The Depictation Of Science In Frankenstein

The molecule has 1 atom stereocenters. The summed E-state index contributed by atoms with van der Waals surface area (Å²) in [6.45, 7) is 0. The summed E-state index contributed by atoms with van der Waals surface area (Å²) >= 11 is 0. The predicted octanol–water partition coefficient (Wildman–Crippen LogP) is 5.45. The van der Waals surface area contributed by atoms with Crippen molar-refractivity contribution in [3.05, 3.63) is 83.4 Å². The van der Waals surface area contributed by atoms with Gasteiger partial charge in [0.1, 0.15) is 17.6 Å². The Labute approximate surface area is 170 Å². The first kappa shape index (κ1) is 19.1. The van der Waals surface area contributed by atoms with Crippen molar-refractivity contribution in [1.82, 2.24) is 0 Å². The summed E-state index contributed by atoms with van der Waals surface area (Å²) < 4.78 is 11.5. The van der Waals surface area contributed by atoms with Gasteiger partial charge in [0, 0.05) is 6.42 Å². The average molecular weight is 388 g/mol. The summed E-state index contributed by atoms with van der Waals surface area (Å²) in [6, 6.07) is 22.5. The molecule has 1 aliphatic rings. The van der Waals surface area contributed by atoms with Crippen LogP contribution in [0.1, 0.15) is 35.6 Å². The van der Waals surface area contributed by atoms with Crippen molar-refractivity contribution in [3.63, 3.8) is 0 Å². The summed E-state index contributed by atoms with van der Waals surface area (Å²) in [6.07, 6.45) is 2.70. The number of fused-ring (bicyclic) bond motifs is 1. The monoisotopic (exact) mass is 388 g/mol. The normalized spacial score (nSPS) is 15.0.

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When one thinks of the novel Frankenstein by Mary Shelley, the concepts of knowledge and science are deeply inscribed in the mind. In her work, Mary Shelley tells the story of how one man attempted to emulate the knowledge of his day. Burning with a passion to invent the science of life, Victor Frankenstein soon realizes that such a desire to go beyond current knowledge will backfire and torment the remainder of his life. In the Gothic novel Frankenstein, Mary Shelley conveys her attitudes towards science by portraying it as having the capability to exceed the bounds of human restraint. The overwhelming theme of science that is expressed in Frankenstein is that knowledge has the potential to go beyond the boundaries of human control. The reader first obtains the notion that Frankenstein had an urge to explore science in his discussion with Robert Walton. After Walton mentions to Frankenstein that he aims to go out into the word and seek knowledge and wisdom, Frankenstein states: “One man's life or death were but a small price to pay for the acquirement of the knowledge which I sought, for the dominion I should acquire and transmit over the elemental foes of our race.” From this statement, the reader is first given a sense of foreshadowing that what Frankenstein will tell Walton about his past will be about how he attempted to pursue knowledge and how it affected his life. He recites that during his schooling at Ingolstadt, Frankenstein caught a real interest in the science of biological creation through his teacher M. Waldman. Afterward, Frankenstein acquired an eager curiosity to explore the realm of biological creation, where he states: “So much has been done…more, far more, will I achieve; treading in the steps already marked, I will pioneer a new way, explore unknown power, and unfold to the world the deepest mysteries of creation.” Here, Frankenstein frankly

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